Courtesy / Cisneros Campaign
A progressive immigration and human rights lawyer has thrown her hat into the ring to challenge U.S. Rep. Henry Cuellar, a Democrat from Laredo, in the 2020 Democratic primary.
Jessica Cisneros is looking to unseat Cuellar, who has represented Texas’s 28th Congressional District since 2005, by running to the left of the incumbent whose district includes parts of eastern Bexar County. According to her campaign website, Cisneros supports Medicare for All, the Green New Deal, a $15 minimum wage, gun law reform, and other progressive policy priorities.
Cisneros, 26, has been endorsed by Justice Democrats, a Tennessee-based organization that helped elect U.S. Rep. Alexandria Ocasio-Cortez. In 2018, Democrat Ocasio-Cortez unseated a Democratic incumbent who had represented her New York City district for 10 terms.
In the past three elections, the 63-year-old Cuellar secured his seat with more than 80 percent of the vote. He ran unopposed in the Democratic primary in 2018.
In a video released Thursday launching her campaign, Cisneros lambasted Cuellar for his voting record. A news release about her campaign pointed to a FiveThirtyEight story from February 2017 profiling Cuellar. FiveThirtyEight found that Cuellar had voted in line with President Donald Trump 75 percent of the time in 2017. That number has since gone down to 52.8 percent.
“Our congressman claims to be a Democrat, but he’s voted with Trump nearly 70 percent of the time,” said Cisneros in her launch video. “He’s Trump’s favorite Democrat. Henry Cuellar voted to defund sanctuary cities and reproductive health services for women’s health. He’s received an A rating from the NRA. And he’s accepted thousands of dollars from private prisons and the Koch brothers.”
Cuellar campaign spokesman Colin Strother defended the incumbent’s voting record.
“The congressman’s voting record basically hasn’t changed in 15 years,” Strother said. “He’s always been a blue dog. He’s quite fond of saying that he votes his district first. The only determining factor in how he votes is, ‘Is this good for the 28th district of Texas?'”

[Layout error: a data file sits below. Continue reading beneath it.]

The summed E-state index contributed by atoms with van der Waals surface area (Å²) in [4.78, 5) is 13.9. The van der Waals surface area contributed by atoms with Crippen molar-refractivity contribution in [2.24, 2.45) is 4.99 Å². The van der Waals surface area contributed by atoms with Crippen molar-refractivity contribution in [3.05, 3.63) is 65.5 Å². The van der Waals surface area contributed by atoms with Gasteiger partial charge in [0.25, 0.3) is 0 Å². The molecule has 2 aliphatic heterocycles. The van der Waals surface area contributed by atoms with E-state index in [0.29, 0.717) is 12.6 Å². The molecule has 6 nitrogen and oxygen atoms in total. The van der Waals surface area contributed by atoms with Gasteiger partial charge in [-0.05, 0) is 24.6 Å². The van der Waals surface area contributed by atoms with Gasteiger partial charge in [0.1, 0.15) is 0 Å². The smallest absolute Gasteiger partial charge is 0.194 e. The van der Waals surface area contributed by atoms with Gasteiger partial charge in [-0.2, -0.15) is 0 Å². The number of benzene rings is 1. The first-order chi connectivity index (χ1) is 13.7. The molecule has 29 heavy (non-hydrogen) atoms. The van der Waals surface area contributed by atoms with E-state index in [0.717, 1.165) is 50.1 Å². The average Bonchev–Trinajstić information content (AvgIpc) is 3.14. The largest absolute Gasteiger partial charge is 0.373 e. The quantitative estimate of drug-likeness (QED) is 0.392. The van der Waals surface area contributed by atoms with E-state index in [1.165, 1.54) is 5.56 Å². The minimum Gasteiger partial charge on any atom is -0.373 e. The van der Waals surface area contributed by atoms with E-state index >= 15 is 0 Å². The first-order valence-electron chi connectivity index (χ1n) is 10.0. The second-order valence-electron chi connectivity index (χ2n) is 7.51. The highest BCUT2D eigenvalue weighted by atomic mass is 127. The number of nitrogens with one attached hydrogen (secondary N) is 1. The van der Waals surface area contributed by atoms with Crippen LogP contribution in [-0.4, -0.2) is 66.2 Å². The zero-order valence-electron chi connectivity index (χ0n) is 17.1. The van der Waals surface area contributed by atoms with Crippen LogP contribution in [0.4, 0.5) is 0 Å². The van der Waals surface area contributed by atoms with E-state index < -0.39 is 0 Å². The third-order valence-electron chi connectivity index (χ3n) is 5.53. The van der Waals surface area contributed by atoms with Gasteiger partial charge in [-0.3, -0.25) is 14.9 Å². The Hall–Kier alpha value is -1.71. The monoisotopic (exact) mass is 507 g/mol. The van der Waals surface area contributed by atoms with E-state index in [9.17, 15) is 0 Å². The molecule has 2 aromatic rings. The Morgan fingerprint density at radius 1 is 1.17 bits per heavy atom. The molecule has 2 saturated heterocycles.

Cuellar understands the diversity of the district, with its suburban, urban, and rural voters’ priorities, Strother said.
“You can’t just represent one segment of society,” he said. “We’ve got to represent everyone in the district. That leads him to having a voting record that’s very centrist and looks a lot like the district.”
Among other things, Cisneros criticized Cuellar for his votes to fund construction of the border wall. Cuellar helped negotiate a deal to spend $1.375 billion on “pedestrian fencing” along the border in February, but also worked to protect the National Butterfly Center, the Santa Ana National Wildlife Refuge, La Lomita Chapel, and Bentsen-Rio Grande Valley State Park.
Cisneros pledged to reject all campaign donations from corporate lobbyists and political action committees.
“This campaign is for la gente, it’s for la raza, it’s for the people of South Texas,” Cisneros said in her video. “I won’t take a dime of corporate PAC money and I will fight tirelessly from Bexar to Webb County, all the way down to Hidalgo County.”
Strother said that Cisneros’s promise is interesting, but irrelevant as PACs don’t give to “long-shot candidates.”
“It’s up to every candidate to decide what type of contributions they will and will not accept,” he said. “The congressman is fortunate to enjoy broad-based financial support from around the country and from almost every sector imaginable.”
Cisneros was born and raised in Laredo. She attended University of Texas at Austin and earned degrees in government and Latin American studies. She also earned her law degree from UT Austin. Her campaign website biography said that Cisneros decided early in life to become an advocate for immigrants and working people.
“We welcome her to the race,” Strother said. “It’s important that young people be active in the process, and robust and healthy debate is good for democracy. We look froward to having those debates in the next nine months.”